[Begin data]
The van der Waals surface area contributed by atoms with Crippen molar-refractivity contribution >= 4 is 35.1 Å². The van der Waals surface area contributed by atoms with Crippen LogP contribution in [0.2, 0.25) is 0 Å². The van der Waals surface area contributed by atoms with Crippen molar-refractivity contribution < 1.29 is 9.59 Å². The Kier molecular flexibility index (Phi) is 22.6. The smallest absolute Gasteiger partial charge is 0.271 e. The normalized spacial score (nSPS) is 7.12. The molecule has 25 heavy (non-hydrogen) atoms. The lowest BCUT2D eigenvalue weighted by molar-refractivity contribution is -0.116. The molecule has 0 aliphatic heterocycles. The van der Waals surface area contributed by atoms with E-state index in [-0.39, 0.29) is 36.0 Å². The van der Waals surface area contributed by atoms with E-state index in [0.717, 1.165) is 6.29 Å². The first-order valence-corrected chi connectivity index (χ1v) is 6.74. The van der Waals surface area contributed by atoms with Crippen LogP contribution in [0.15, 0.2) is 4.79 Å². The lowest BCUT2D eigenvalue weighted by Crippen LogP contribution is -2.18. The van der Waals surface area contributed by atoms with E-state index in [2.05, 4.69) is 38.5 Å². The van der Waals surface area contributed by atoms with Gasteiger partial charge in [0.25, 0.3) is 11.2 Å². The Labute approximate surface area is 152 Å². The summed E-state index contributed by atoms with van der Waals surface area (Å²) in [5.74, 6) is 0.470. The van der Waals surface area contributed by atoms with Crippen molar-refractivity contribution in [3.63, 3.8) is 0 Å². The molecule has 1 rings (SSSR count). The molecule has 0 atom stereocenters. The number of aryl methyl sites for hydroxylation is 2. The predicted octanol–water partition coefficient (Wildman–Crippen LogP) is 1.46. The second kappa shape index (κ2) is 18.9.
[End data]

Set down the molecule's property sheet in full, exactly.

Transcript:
The van der Waals surface area contributed by atoms with Crippen molar-refractivity contribution >= 4 is 35.1 Å². The van der Waals surface area contributed by atoms with Crippen LogP contribution in [0.2, 0.25) is 0 Å². The van der Waals surface area contributed by atoms with Crippen molar-refractivity contribution < 1.29 is 9.59 Å². The Kier molecular flexibility index (Phi) is 22.6. The smallest absolute Gasteiger partial charge is 0.271 e. The normalized spacial score (nSPS) is 7.12. The molecule has 25 heavy (non-hydrogen) atoms. The lowest BCUT2D eigenvalue weighted by molar-refractivity contribution is -0.116. The molecule has 0 aliphatic heterocycles. The van der Waals surface area contributed by atoms with E-state index in [-0.39, 0.29) is 36.0 Å². The van der Waals surface area contributed by atoms with E-state index in [0.717, 1.165) is 6.29 Å². The first-order valence-corrected chi connectivity index (χ1v) is 6.74. The van der Waals surface area contributed by atoms with Crippen LogP contribution in [0.15, 0.2) is 4.79 Å². The lowest BCUT2D eigenvalue weighted by Crippen LogP contribution is -2.18. The van der Waals surface area contributed by atoms with E-state index in [2.05, 4.69) is 38.5 Å². The van der Waals surface area contributed by atoms with Gasteiger partial charge in [0.25, 0.3) is 11.2 Å². The Labute approximate surface area is 152 Å². The summed E-state index contributed by atoms with van der Waals surface area (Å²) in [5.74, 6) is 0.470. The van der Waals surface area contributed by atoms with Crippen molar-refractivity contribution in [3.63, 3.8) is 0 Å². The molecule has 1 rings (SSSR count). The molecule has 0 atom stereocenters. The number of aryl methyl sites for hydroxylation is 2. The predicted octanol–water partition coefficient (Wildman–Crippen LogP) is 1.46. The second kappa shape index (κ2) is 18.9.